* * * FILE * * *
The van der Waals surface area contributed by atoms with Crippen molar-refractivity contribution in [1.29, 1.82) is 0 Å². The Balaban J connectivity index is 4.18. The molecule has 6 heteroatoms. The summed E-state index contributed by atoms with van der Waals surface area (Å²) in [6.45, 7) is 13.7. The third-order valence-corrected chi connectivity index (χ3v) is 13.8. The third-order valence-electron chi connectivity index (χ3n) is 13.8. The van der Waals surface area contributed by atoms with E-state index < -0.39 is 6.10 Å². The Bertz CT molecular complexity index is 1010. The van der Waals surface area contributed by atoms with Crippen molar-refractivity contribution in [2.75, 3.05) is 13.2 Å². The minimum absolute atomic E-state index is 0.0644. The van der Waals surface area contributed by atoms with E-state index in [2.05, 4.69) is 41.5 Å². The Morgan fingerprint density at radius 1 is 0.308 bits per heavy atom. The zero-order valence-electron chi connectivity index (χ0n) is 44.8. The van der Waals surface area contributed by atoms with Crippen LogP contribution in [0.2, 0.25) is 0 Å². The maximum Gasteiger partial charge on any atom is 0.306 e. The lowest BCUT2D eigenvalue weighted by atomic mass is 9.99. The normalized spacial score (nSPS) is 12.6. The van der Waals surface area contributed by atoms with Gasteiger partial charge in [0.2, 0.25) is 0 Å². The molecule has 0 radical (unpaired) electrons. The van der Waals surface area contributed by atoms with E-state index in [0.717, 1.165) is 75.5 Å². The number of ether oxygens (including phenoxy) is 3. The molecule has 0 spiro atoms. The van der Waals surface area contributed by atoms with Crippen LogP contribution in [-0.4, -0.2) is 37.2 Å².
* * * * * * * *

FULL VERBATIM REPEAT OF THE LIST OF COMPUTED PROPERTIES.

The van der Waals surface area contributed by atoms with Crippen molar-refractivity contribution in [1.29, 1.82) is 0 Å². The Balaban J connectivity index is 4.18. The molecule has 6 heteroatoms. The summed E-state index contributed by atoms with van der Waals surface area (Å²) in [6.45, 7) is 13.7. The third-order valence-corrected chi connectivity index (χ3v) is 13.8. The third-order valence-electron chi connectivity index (χ3n) is 13.8. The van der Waals surface area contributed by atoms with E-state index < -0.39 is 6.10 Å². The Bertz CT molecular complexity index is 1010. The van der Waals surface area contributed by atoms with Crippen molar-refractivity contribution in [2.75, 3.05) is 13.2 Å². The minimum absolute atomic E-state index is 0.0644. The van der Waals surface area contributed by atoms with E-state index in [2.05, 4.69) is 41.5 Å². The Morgan fingerprint density at radius 1 is 0.308 bits per heavy atom. The zero-order valence-electron chi connectivity index (χ0n) is 44.8. The van der Waals surface area contributed by atoms with Crippen LogP contribution in [0.2, 0.25) is 0 Å². The maximum Gasteiger partial charge on any atom is 0.306 e. The lowest BCUT2D eigenvalue weighted by atomic mass is 9.99. The normalized spacial score (nSPS) is 12.6. The van der Waals surface area contributed by atoms with Gasteiger partial charge in [0.2, 0.25) is 0 Å². The molecule has 0 radical (unpaired) electrons. The van der Waals surface area contributed by atoms with E-state index in [0.717, 1.165) is 75.5 Å². The number of ether oxygens (including phenoxy) is 3. The molecule has 0 spiro atoms. The van der Waals surface area contributed by atoms with Crippen LogP contribution in [-0.4, -0.2) is 37.2 Å².